The Great Resignation: How Bad Managers are Contributing

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Written by Neha Verma

With the Great Resignation still going on, it’s more crucial than ever for companies to make sure they’re putting capable people in management positions.

According to a recent survey from GoodHire, a Redwood City, CA-based employment screening services business, 82 percent of American workers might potentially quit their job due to a lousy manager during this time. Workers in the healthcare (88 percent), finance and insurance (86 percent), education (83 percent), and hospitality and legal (both 82 percent) industries are the most likely to feel this way.

But have you ever thought, what makes a manager bad?

Terrible managers do not “happen” to exist in businesses. Instead, incompetent managers are tolerated and elevated over time to become the organization’s cultural standard-bearers.

Employees, particularly the good ones, don’t put up with these bad bosses for long. They dash out the door, never to be seen again.

A manager that is pushy and micromanages, as well as a manager who demands them to work outside of working hours, irritates respondents the most. These two responses were by far the most prevalent across the ten job sectors examined.

Nearly six out of ten employees who left their jobs named their boss as the cause for their departure. According to another survey, incompetent managers may be hurting their company’s potential to innovate.

Employees, particularly the good ones, don’t put up with these bad bosses for long. They dash out the door, never to be seen again.

The Micromanager

A familiar face: the technical specialist who has been elevated to manager. They understand their responsibilities, tasks, and how to complete them. They are so skilled at getting things done that they find it difficult to let go.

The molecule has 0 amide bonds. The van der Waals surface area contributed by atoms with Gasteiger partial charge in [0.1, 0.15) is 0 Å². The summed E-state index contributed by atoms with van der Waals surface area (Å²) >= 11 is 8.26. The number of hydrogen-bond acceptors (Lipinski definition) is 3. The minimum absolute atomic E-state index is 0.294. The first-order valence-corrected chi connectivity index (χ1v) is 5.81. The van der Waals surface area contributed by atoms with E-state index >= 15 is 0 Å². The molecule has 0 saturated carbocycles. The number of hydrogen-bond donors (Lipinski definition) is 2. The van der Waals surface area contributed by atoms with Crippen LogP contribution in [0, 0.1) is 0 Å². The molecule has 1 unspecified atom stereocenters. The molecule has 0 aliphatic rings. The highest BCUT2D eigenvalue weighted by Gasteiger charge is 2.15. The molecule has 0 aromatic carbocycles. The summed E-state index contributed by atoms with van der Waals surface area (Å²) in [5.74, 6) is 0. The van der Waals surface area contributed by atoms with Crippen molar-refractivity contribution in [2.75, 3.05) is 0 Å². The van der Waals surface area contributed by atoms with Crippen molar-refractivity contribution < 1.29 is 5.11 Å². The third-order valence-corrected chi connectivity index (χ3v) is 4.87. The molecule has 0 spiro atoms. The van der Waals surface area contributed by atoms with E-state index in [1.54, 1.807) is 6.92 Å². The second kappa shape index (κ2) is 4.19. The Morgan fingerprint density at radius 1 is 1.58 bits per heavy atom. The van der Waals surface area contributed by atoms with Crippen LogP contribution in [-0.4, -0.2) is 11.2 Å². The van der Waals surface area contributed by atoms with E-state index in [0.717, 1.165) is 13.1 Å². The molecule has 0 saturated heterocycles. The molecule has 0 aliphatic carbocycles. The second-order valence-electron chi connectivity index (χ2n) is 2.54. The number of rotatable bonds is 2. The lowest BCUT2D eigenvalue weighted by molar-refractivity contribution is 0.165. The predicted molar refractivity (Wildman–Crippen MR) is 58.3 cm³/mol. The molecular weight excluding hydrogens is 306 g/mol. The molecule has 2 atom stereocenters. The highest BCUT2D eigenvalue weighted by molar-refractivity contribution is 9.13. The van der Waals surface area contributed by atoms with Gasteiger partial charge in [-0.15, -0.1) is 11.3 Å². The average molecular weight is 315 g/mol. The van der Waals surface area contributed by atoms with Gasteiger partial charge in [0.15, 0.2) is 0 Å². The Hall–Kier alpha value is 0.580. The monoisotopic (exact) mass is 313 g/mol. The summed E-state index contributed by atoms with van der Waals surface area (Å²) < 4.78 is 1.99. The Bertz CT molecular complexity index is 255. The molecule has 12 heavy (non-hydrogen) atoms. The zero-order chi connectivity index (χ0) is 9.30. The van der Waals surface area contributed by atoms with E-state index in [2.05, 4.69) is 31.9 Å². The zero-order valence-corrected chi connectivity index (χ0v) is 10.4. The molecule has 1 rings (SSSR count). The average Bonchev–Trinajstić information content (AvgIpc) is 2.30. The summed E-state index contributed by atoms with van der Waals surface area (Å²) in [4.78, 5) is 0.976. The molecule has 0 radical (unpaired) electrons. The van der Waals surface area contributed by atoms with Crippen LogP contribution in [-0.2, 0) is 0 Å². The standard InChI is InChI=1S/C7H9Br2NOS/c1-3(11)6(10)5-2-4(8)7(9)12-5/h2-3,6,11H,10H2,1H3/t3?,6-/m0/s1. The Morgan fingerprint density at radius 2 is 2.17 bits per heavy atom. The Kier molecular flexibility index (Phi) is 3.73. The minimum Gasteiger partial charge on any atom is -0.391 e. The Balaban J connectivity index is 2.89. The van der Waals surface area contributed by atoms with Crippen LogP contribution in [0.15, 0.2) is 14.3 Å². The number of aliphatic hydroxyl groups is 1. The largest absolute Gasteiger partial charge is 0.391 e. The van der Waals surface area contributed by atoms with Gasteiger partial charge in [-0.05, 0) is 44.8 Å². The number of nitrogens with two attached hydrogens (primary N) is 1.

The lack of autonomy and freedom to work and complete duties in their own way frustrates some on their team, who grind their teeth. Instead, the Micromanager hovers over everyone, breathing down their necks and ensuring that the chores are completed in the manner that they believe (uh, know) is best.

Because the Micromanager is unable to allow others to learn, explore, and grow, they leave as well.

The Always-On

It’s 10:46 p.m., and one of their emails has arrived. Then there was another at 1:30 a.m. Then, against logic, at 6:55 a.m., another. Is this individual mad or a vampire? Whatever the response, they always appear to be online and available to respond to anything within minutes.

They live to work, and work is their life.

Let’s go, let’s go, let’s go! Do it, do it, do it! The message from the Always-On boss to people on this manager’s team is that they, too, are expected to develop the same unbalanced work habits. Frustration rises among the team under them.

With the Always-On, this manager’s relentless striving causes all of his or her employees to burn out and leave.


While some of the manager descriptions may appear hilarious, the people who have to work under and alongside them find them to be everything but amusing.

Simply put, if your managers are bad, there isn’t much else you can do to mitigate the damage they cause. Put the right people in the right jobs, and provide the assistance and feedback that those in need of development and maybe a transition require.

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